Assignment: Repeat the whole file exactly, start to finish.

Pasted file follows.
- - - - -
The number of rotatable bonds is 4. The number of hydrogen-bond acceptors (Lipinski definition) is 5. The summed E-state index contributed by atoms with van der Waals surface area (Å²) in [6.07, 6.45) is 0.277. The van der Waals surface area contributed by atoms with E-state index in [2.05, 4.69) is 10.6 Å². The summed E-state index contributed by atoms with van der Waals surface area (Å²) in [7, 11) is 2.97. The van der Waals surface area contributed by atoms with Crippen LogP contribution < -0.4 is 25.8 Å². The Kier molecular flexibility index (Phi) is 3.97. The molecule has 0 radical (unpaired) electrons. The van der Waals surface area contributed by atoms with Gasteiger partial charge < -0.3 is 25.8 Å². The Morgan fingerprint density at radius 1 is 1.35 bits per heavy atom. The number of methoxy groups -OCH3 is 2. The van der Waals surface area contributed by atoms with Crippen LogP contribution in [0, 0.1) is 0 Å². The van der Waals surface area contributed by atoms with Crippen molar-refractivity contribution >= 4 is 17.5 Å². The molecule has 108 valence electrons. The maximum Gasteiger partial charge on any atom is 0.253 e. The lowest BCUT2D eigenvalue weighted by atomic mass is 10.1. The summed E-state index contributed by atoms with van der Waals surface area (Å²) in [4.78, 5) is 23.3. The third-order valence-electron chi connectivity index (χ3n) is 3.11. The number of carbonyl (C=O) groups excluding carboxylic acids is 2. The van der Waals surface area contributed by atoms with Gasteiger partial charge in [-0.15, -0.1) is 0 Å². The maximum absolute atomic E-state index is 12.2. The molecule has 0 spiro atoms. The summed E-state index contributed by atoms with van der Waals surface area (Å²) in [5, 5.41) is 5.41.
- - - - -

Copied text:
The number of rotatable bonds is 4. The number of hydrogen-bond acceptors (Lipinski definition) is 5. The summed E-state index contributed by atoms with van der Waals surface area (Å²) in [6.07, 6.45) is 0.277. The van der Waals surface area contributed by atoms with E-state index in [2.05, 4.69) is 10.6 Å². The summed E-state index contributed by atoms with van der Waals surface area (Å²) in [7, 11) is 2.97. The van der Waals surface area contributed by atoms with Crippen LogP contribution < -0.4 is 25.8 Å². The Kier molecular flexibility index (Phi) is 3.97. The molecule has 0 radical (unpaired) electrons. The van der Waals surface area contributed by atoms with Gasteiger partial charge < -0.3 is 25.8 Å². The Morgan fingerprint density at radius 1 is 1.35 bits per heavy atom. The number of methoxy groups -OCH3 is 2. The van der Waals surface area contributed by atoms with Crippen LogP contribution in [0, 0.1) is 0 Å². The van der Waals surface area contributed by atoms with Crippen molar-refractivity contribution >= 4 is 17.5 Å². The molecule has 108 valence electrons. The maximum Gasteiger partial charge on any atom is 0.253 e. The lowest BCUT2D eigenvalue weighted by atomic mass is 10.1. The summed E-state index contributed by atoms with van der Waals surface area (Å²) in [4.78, 5) is 23.3. The third-order valence-electron chi connectivity index (χ3n) is 3.11. The number of carbonyl (C=O) groups excluding carboxylic acids is 2. The van der Waals surface area contributed by atoms with Gasteiger partial charge in [-0.15, -0.1) is 0 Å². The maximum absolute atomic E-state index is 12.2. The molecule has 0 spiro atoms. The summed E-state index contributed by atoms with van der Waals surface area (Å²) in [5, 5.41) is 5.41.